It feels grimy, but clean. Comfortable.
I take a step up off the Magazine Street concrete to walk through Juan’s Flying Burrito red front door. I immediately see my friends sitting underneath the alcohol bottle chandelier with which I will later find myself entranced. The walls are an unnoticeably dark beige, vague red vine plants painted around circular windows. I wait to show my vaccine card to the host before joining my friends, who already have chips and queso and margaritas in front of them.
The waitress appears to take our orders, but none of us have scanned the QR code to look at the menu. She says she can come back, but we tell her no, it’s fine. We have the menu memorized.
Veggie Punk Burrito. Mardi Gras Indian Tacos. Veggie Punk, Wet.
Juan’s Flying Burrito has four locations: Uptown, Mid-City, the Lower Garden District, and the Central Business District. I have been to both the Mid-City and LGD locations on rare occasions, but, prior to the coronavirus pandemic, I feasted at the Uptown location twice a week, often after a shift three blocks away at PJs Coffee.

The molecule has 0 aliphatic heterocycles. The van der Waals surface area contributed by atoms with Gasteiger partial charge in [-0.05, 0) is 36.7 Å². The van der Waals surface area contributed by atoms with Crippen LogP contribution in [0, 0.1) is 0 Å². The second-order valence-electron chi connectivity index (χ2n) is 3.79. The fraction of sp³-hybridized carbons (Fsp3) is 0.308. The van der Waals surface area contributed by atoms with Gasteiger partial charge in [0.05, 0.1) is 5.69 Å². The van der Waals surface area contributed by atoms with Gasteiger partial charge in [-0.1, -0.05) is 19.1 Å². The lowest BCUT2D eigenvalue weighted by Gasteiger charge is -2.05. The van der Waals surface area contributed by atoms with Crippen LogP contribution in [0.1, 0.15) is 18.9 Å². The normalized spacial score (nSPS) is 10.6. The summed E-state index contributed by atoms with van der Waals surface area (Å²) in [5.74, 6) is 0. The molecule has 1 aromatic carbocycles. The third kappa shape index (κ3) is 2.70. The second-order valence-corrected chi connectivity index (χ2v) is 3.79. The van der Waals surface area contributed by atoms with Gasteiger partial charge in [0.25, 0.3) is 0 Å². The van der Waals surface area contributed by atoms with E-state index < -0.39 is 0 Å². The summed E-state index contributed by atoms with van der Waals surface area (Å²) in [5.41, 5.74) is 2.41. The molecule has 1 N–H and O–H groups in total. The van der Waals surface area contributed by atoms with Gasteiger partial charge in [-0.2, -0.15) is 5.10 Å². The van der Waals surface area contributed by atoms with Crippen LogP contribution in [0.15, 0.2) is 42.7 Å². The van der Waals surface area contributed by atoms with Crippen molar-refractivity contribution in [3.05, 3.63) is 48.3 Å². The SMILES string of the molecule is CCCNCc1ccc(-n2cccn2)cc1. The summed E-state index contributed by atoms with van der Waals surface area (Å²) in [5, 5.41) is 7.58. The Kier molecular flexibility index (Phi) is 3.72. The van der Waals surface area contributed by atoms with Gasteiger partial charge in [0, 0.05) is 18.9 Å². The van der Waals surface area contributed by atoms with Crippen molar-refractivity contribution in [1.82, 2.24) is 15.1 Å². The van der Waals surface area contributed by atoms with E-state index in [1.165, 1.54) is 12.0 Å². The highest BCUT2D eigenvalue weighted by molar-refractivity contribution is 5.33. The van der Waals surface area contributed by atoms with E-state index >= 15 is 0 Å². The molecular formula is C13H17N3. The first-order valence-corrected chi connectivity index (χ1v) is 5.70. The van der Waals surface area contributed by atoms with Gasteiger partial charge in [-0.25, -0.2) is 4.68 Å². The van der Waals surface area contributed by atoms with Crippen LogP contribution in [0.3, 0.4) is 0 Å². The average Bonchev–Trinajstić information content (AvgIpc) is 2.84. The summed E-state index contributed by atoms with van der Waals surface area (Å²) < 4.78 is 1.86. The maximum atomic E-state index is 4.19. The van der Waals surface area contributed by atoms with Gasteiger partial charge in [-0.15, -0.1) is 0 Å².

I find myself constantly returning to Juan’s on nights where cooking seems impossible, when I meet someone new and they want to go have lunch somewhere, after work when my feet and back ache from incessantly running behind the counter. Usually I am accompanied by my friends, David and Izzy, who I am eating with tonight.
New Orleans is stuffed full of restaurants serving equally enticing meals; yet, I return to the corner of Magazine and Joseph. In a study on restaurants satisfying customers’ needs, Andersson and Mossberg relate the restaurant experience to Maslow’s Hierarchy of Needs, focusing on the physiological, social, and intellectual needs. Most restaurants, even fast food chains, will satisfy the physiological need and relieve hunger, but meeting social and intellectual needs are what distinguish restaurants from each other. Humans have a fundamental need to belong, and Andersson and Mossberg argue that restaurants meet this through the very social aspect of sharing a meal. The need to belong is met when I eat with David and Izzy, but I have gone to Juan’s alone on multiple occasions. Prior to the coronavirus pandemic, I ate at Juan’s so frequently I gained regular status. I knew most of the waitstaff by name, and we traded discounts at our places of business: 10% off their iced lattes and 10% off my tacos. During lockdown, Juan’s closed, but allowed for take-out at their Mid-City location. Most of the waitstaff I’d grown to know left around this time. I said goodbye to a beloved waitress as she voyaged to Baton Rouge to pursue a Master’s in Architecture.